ETL has a similar guide on its website. If you find the ETL mark printed on the jacket, check to see if the manufacturer’s name and control number are also on the jacket. That name is required on the ETL website, so you can check the manufacturer’s authorization. If the manufacturer’s name is not printed on the jacket and there is no control number, you must contact ETL’s follow-up services to verify the mark’s validity. In any case, if you are unable to verify the product on ETL’s or UL’s website, assume the product is substandard or fraudulent.

Let us assume all component parts are made to spec. A finished product still must be built properly. All too often good products will fail performance testing due to improper assembly. There are several reasons a patch cord with all the proper components will not pass a test. It can be as simple as too much untwisting of pairs, not seating the cable to the very end of the connector, or using the improper crimp tool. Often, patch cords that use molded boots will have a higher failure rate than assembled patch cords. The injection-molding process can create extreme temperatures and up to 1,000 foot-pounds of pressure that negatively affects performance. Technicians and users in the field often see boots that pinch down or crush the cable using this construction method. It is not a guarantee that molded patch cords will not pass a performance test, but there is some probability that it will fail. Strain relief is also part of the finished assembly. If your patch cord does not have strain relief, there is a high likelihood that it was not the only thing forgotten when your patch cord was made. While having good components makes a huge difference, the final assembly is still a critical step in producing a patch cord that will pass standards-based performance testing.

Testing in the field

Now that some basic parameters have been established, you can see if a patch cable has a shot at complying with the codes and performance standards. For those of you who were around when Category 5 first came to market, you might recall there was a period of about five years when there was no way to verify the performance of the permanent link (then called the basic link). Once Telecommunications Systems Bulletin TSB-67 was issued and compliant test equipment came to market, many manufacturers’ claims were put to the test. The results were quite revealing. We are in a similar period of time in that one major test manufacturer, Fluke Networks, recently came out with patch cord test adapters for its DTX 1800 Cable Analyzer. Now you have the means to certify all commonly encountered patch cords in the field.

Pin number two (second from the right) is out of spec. Users would be best served to throw this cord out rather than installing it into a network.

The only way to really know that a patch cord has been manufactured to standards is to test it. Or, you can choose to buy patch cords exclusively from manufacturers that performance test 100 percent of their products using the correct test method before shipment is made. (See page 44 for step-by-step directions for testing patch cords with the DTX 1800.)

One popular myth is that you can test a patch cord with the channel adapters that come with the DTX 1800. You even may have seen online patch-cord providers claiming that they channel-test their product. A channel test is a lenient test for patch cords because it includes significant leeway for all component parts of the end-to-end system.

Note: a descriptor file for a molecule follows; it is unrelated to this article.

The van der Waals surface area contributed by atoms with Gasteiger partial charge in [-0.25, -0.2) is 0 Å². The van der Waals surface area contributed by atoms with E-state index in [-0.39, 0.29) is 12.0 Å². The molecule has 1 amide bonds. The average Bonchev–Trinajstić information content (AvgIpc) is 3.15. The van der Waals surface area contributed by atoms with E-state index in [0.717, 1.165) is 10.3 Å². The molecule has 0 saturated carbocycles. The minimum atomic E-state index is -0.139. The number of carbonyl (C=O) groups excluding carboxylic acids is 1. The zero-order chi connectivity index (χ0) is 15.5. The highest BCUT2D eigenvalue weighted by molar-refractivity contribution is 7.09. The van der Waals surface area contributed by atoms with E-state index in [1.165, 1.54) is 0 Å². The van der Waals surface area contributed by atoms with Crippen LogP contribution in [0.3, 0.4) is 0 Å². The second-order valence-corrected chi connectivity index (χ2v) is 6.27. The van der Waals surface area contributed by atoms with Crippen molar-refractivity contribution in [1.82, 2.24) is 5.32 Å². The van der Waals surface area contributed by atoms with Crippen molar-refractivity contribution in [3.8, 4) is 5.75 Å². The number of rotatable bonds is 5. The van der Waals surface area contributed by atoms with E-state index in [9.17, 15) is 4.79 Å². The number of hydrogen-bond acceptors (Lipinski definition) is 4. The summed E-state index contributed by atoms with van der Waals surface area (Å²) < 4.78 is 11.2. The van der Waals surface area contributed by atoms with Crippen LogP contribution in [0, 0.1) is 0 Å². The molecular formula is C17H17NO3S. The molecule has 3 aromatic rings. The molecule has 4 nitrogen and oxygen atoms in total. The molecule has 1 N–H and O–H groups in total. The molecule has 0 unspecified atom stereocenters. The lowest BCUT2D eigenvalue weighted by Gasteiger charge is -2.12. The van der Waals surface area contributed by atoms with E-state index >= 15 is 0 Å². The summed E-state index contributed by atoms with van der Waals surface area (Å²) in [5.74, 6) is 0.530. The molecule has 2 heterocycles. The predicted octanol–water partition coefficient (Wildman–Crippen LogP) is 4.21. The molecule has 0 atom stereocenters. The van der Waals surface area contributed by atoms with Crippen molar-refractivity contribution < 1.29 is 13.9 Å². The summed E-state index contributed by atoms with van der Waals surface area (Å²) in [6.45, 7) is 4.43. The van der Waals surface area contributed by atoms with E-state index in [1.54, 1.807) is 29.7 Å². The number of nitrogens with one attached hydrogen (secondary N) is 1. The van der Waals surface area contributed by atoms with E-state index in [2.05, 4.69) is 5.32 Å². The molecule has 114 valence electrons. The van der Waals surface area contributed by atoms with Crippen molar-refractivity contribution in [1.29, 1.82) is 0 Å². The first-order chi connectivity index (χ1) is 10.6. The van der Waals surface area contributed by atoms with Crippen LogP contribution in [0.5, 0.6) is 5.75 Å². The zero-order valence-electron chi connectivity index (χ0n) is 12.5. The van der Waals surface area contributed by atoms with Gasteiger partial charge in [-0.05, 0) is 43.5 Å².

For example, we performed a channel test in a 7-foot, Category 6 patch cord that was supplied to us by a customer. It passed with 18.7 dB of margin for near-end crosstalk. We then tested the same patch cord with the DTX-PC6S patch cord adapters for the DTX-1800. This time the cord failed, performing 6.7-dB worse than standards allow for near-end crosstalk. That is a swing of 25.4 dB between the two tests. This test demonstrates what we already know: channel adapters and limits are not intended to be used to verify patch-cord performance. The presence of that unverified cord could very well, and eventually probably will, lead to bit-error rate issues, corrosion and other maladies.

Here is a checklist for you to use when buying patch cords: 1) How much does it cost? 2) Who am I buying it from? 3) Is it a molded or assembled connector? 4) Does the plug burn? 5) What is the fitment like; how easily does it plug and unplug? 6) Does it have an E number or a manufacturer’s name for verification? 7) Is there strain relief? 8) Do the pins look good? 9) Does the manufacturer perform 100-percent patch-cord testing, not just channel testing?

If the patch cord you buy meets all these requirements, then you have bought a genuine codes- and standards-compliant cord. Armed with the information in this article, you will bring added value to your customers and avoid finger-pointing and warranty ticket dilemmas.

Authors’ note: The following sources were used in researching the information presented in this article. Harley Lang, marketing manager, Fluke Networks; The Communications Cable and Connectivity Association; Robert Brennan and Dave Jeskey of Sentinel Connector Systems Inc.; Vicki Stafford, account manager, Intertek/ETL; Underwriters Laboratories; UL 1863; TIA-568-C.2; TIA-968-A; IEC 60603-7;;;

Andy Work is director of product management and Tom McAllister is national sales manager for comCables. Andy Work demonstrates the differences between standard and substandard cords at: